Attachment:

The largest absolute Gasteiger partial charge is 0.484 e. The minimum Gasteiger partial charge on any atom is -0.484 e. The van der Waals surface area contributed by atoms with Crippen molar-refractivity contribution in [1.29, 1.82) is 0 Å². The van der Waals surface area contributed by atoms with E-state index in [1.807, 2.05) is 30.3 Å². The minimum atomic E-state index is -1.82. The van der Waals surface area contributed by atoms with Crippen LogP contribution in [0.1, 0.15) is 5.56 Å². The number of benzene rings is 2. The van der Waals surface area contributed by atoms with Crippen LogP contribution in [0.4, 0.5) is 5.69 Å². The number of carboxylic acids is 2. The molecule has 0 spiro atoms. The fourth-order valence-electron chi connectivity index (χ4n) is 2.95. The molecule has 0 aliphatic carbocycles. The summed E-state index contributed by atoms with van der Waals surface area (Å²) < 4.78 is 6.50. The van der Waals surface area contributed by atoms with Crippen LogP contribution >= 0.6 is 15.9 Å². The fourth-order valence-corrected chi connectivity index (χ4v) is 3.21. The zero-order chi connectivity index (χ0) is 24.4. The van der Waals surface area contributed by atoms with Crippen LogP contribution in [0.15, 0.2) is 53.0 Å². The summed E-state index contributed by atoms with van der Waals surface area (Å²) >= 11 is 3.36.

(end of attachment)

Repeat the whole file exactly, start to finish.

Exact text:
The largest absolute Gasteiger partial charge is 0.484 e. The minimum Gasteiger partial charge on any atom is -0.484 e. The van der Waals surface area contributed by atoms with Crippen molar-refractivity contribution in [1.29, 1.82) is 0 Å². The van der Waals surface area contributed by atoms with E-state index in [1.807, 2.05) is 30.3 Å². The minimum atomic E-state index is -1.82. The van der Waals surface area contributed by atoms with Crippen LogP contribution in [0.1, 0.15) is 5.56 Å². The number of benzene rings is 2. The van der Waals surface area contributed by atoms with Crippen LogP contribution in [0.4, 0.5) is 5.69 Å². The number of carboxylic acids is 2. The molecule has 0 spiro atoms. The fourth-order valence-electron chi connectivity index (χ4n) is 2.95. The molecule has 0 aliphatic carbocycles. The summed E-state index contributed by atoms with van der Waals surface area (Å²) < 4.78 is 6.50. The van der Waals surface area contributed by atoms with Crippen LogP contribution >= 0.6 is 15.9 Å². The fourth-order valence-corrected chi connectivity index (χ4v) is 3.21. The zero-order chi connectivity index (χ0) is 24.4. The van der Waals surface area contributed by atoms with Crippen LogP contribution in [0.15, 0.2) is 53.0 Å². The summed E-state index contributed by atoms with van der Waals surface area (Å²) >= 11 is 3.36.